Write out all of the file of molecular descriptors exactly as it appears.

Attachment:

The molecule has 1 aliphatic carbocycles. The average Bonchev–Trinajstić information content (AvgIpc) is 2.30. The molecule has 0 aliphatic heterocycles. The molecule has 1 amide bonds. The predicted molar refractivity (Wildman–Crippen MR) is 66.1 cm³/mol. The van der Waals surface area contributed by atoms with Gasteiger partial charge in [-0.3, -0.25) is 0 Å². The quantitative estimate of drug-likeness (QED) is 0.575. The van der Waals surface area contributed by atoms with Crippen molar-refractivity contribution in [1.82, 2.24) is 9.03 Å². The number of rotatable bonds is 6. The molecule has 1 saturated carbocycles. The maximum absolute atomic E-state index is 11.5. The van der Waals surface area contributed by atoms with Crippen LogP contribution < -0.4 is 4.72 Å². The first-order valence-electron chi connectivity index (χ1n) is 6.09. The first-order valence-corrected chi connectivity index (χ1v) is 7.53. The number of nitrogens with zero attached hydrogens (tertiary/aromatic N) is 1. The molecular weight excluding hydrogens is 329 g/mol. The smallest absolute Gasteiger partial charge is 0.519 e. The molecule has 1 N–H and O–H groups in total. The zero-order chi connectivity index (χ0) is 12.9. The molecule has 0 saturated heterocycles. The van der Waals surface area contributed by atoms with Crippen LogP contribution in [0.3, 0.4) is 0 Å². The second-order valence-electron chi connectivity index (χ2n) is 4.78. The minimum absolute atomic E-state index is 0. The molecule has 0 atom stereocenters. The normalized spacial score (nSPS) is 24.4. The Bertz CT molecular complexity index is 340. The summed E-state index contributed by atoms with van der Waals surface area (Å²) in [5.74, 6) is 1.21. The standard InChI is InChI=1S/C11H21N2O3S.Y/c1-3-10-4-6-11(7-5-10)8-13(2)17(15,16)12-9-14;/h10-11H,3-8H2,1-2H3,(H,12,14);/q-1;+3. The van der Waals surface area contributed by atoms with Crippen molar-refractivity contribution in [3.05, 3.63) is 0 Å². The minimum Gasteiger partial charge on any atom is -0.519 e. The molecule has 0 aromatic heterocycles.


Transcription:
The molecule has 1 aliphatic carbocycles. The average Bonchev–Trinajstić information content (AvgIpc) is 2.30. The molecule has 0 aliphatic heterocycles. The molecule has 1 amide bonds. The predicted molar refractivity (Wildman–Crippen MR) is 66.1 cm³/mol. The van der Waals surface area contributed by atoms with Gasteiger partial charge in [-0.3, -0.25) is 0 Å². The quantitative estimate of drug-likeness (QED) is 0.575. The van der Waals surface area contributed by atoms with Crippen molar-refractivity contribution in [1.82, 2.24) is 9.03 Å². The number of rotatable bonds is 6. The molecule has 1 saturated carbocycles. The maximum absolute atomic E-state index is 11.5. The van der Waals surface area contributed by atoms with Crippen LogP contribution < -0.4 is 4.72 Å². The first-order valence-electron chi connectivity index (χ1n) is 6.09. The first-order valence-corrected chi connectivity index (χ1v) is 7.53. The number of nitrogens with zero attached hydrogens (tertiary/aromatic N) is 1. The molecular weight excluding hydrogens is 329 g/mol. The smallest absolute Gasteiger partial charge is 0.519 e. The molecule has 1 N–H and O–H groups in total. The zero-order chi connectivity index (χ0) is 12.9. The molecule has 0 saturated heterocycles. The van der Waals surface area contributed by atoms with Crippen LogP contribution in [0.3, 0.4) is 0 Å². The second-order valence-electron chi connectivity index (χ2n) is 4.78. The minimum absolute atomic E-state index is 0. The molecule has 0 atom stereocenters. The normalized spacial score (nSPS) is 24.4. The Bertz CT molecular complexity index is 340. The summed E-state index contributed by atoms with van der Waals surface area (Å²) in [5.74, 6) is 1.21. The standard InChI is InChI=1S/C11H21N2O3S.Y/c1-3-10-4-6-11(7-5-10)8-13(2)17(15,16)12-9-14;/h10-11H,3-8H2,1-2H3,(H,12,14);/q-1;+3. The van der Waals surface area contributed by atoms with Crippen molar-refractivity contribution in [3.05, 3.63) is 0 Å². The minimum Gasteiger partial charge on any atom is -0.519 e. The molecule has 0 aromatic heterocycles.